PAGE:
Can We “Solve” a Whole Organism?

June 2015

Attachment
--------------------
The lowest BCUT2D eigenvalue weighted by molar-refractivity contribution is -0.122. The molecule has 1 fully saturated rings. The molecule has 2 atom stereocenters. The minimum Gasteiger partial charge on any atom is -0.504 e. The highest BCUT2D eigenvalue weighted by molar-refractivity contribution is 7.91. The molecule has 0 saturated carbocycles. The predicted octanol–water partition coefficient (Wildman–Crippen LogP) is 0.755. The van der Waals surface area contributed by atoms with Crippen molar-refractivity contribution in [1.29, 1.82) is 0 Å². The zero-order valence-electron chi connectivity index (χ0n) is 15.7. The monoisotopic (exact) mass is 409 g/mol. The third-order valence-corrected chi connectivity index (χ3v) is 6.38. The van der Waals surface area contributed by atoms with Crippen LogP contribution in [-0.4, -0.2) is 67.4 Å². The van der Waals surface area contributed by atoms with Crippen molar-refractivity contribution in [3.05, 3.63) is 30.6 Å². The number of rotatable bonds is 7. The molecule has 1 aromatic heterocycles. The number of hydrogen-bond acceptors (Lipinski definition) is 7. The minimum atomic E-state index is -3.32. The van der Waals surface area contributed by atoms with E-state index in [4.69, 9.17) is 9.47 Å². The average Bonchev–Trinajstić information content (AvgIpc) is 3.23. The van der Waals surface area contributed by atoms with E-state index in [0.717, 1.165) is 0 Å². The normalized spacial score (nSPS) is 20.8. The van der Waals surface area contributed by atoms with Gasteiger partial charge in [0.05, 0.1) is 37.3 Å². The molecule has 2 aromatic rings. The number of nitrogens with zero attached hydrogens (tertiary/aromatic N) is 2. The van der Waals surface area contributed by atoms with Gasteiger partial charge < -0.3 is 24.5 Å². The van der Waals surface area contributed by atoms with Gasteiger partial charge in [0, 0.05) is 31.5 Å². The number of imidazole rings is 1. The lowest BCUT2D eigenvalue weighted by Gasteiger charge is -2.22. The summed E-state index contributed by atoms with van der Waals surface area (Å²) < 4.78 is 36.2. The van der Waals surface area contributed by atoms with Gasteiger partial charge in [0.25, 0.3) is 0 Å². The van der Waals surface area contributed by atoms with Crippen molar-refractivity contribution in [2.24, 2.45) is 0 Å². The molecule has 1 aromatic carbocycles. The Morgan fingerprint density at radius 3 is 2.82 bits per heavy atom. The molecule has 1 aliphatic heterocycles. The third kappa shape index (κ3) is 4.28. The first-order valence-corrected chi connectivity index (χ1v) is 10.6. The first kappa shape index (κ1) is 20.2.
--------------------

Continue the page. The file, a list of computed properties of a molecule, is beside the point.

The role of physicists in biology has expanded significantly in the last decade. No longer limited to the molecular level, physicists have become interested in biological organization at many scales. These new interfaces of physics and biology go hand-in-hand with the emergence of systems biology and the realization that many biological phenomena emerge from the many-body interactions among biological entities such as molecules, genes, and neurons. While the focus so far has been at the level of single cells or isolated processes, biological phenomena are symphonies of signals and responses, coordinated on many scales and by a variety of mechanisms. The purpose of this seminar is to identify possible approaches to bring emerging concepts and methodologies together to address organismic biology as a whole. The objectives of this seminar are: a) to formulate key conceptual question for whole-organism physical biology, b) to identify opportunities for making progress, for example by ascertaining promising model organisms or biological processes considering recently emerging tools and technologies, and c) to draw a practical plan for moving forward. Participants are mostly physicists who work in different areas of system biophysics and neuroscience. Perhaps surprisingly, these two groups rarely meet and the exchange of information and ideas between them is rather limited. In addition, seminar leaders have invited biologists, applied mathematicians, and computer scientists who will have a catalytic effect on the discussion.